Homework

A study of the cambial zone and conductive phloem of common beech (Fagus sylvatica L.) using an image analysis method

Description
A study of the cambial zone and conductive phloem of common beech (Fagus sylvatica L.) using an image analysis method
Categories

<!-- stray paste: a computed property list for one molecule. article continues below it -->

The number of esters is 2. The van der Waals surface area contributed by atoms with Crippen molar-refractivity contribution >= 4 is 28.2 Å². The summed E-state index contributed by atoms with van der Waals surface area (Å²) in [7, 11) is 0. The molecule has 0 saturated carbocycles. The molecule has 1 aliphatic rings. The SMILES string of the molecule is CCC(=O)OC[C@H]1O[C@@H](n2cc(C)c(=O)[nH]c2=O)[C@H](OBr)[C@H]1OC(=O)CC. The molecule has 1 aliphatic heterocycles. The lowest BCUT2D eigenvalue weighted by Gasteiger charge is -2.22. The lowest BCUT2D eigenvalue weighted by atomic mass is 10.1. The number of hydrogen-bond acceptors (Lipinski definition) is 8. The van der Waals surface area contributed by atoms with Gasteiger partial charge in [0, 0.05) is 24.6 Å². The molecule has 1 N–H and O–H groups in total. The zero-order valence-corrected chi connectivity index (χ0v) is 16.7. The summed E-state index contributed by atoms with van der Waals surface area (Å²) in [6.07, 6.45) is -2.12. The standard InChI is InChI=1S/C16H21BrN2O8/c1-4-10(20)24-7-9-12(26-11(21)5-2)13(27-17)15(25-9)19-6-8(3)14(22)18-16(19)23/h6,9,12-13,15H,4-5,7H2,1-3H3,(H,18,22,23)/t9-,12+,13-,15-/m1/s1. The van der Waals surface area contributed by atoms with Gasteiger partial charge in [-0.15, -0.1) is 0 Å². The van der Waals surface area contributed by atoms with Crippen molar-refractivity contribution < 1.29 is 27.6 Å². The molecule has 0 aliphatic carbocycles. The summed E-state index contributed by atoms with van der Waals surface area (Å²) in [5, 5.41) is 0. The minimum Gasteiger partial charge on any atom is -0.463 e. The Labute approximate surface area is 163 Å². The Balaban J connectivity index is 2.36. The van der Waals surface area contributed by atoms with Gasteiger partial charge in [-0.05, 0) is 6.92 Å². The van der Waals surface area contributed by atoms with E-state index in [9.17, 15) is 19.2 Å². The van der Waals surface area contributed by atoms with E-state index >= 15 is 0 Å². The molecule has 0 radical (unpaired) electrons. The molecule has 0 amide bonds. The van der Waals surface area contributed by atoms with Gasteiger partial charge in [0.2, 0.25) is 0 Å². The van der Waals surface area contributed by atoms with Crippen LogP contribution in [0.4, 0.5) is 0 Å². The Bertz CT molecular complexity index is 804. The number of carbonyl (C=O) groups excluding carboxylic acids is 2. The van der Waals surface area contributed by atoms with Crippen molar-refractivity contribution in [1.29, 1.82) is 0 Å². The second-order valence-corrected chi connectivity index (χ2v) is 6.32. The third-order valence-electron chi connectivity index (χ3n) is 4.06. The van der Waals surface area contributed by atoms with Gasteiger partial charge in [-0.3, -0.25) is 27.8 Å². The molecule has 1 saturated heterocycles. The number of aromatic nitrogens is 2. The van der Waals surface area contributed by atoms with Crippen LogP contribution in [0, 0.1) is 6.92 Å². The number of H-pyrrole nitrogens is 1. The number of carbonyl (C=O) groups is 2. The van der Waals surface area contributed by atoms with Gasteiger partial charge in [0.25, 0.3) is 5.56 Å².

Published
of 7
All materials on our website are shared by users. If you have any questions about copyright issues, please report us to resolve them. We are always happy to assist you.
Related Documents
Share
Transcript